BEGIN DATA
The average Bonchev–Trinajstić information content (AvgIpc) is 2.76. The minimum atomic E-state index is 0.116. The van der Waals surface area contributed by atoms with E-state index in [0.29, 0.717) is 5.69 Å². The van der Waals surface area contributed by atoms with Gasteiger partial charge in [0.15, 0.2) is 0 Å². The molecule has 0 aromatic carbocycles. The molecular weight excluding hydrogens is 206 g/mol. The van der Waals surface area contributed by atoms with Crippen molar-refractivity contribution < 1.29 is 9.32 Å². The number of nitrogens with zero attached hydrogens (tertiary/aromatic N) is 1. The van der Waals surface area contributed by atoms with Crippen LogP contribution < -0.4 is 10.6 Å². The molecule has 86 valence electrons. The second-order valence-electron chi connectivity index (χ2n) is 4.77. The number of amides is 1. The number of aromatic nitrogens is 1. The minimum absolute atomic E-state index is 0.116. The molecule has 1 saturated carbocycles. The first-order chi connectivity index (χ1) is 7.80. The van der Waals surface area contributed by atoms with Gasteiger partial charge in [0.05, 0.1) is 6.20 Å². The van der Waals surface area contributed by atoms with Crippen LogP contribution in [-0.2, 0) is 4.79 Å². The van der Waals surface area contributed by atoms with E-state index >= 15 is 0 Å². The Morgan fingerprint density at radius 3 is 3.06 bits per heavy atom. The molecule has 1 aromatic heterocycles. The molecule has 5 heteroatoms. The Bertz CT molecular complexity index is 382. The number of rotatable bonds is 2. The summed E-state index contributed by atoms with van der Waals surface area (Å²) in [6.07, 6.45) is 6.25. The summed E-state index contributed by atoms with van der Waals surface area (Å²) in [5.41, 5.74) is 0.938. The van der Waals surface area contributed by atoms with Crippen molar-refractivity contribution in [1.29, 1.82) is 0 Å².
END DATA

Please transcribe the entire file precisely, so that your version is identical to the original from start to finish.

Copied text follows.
The average Bonchev–Trinajstić information content (AvgIpc) is 2.76. The minimum atomic E-state index is 0.116. The van der Waals surface area contributed by atoms with E-state index in [0.29, 0.717) is 5.69 Å². The van der Waals surface area contributed by atoms with Gasteiger partial charge in [0.15, 0.2) is 0 Å². The molecule has 0 aromatic carbocycles. The molecular weight excluding hydrogens is 206 g/mol. The van der Waals surface area contributed by atoms with Crippen molar-refractivity contribution < 1.29 is 9.32 Å². The number of nitrogens with zero attached hydrogens (tertiary/aromatic N) is 1. The van der Waals surface area contributed by atoms with Crippen LogP contribution < -0.4 is 10.6 Å². The molecule has 86 valence electrons. The second-order valence-electron chi connectivity index (χ2n) is 4.77. The number of amides is 1. The number of aromatic nitrogens is 1. The minimum absolute atomic E-state index is 0.116. The molecule has 1 saturated carbocycles. The first-order chi connectivity index (χ1) is 7.80. The van der Waals surface area contributed by atoms with Gasteiger partial charge in [0.05, 0.1) is 6.20 Å². The van der Waals surface area contributed by atoms with Crippen LogP contribution in [-0.2, 0) is 4.79 Å². The van der Waals surface area contributed by atoms with E-state index >= 15 is 0 Å². The Morgan fingerprint density at radius 3 is 3.06 bits per heavy atom. The molecule has 1 aromatic heterocycles. The molecule has 5 heteroatoms. The Bertz CT molecular complexity index is 382. The number of rotatable bonds is 2. The summed E-state index contributed by atoms with van der Waals surface area (Å²) in [6.07, 6.45) is 6.25. The summed E-state index contributed by atoms with van der Waals surface area (Å²) in [5.41, 5.74) is 0.938. The van der Waals surface area contributed by atoms with Crippen molar-refractivity contribution in [1.29, 1.82) is 0 Å².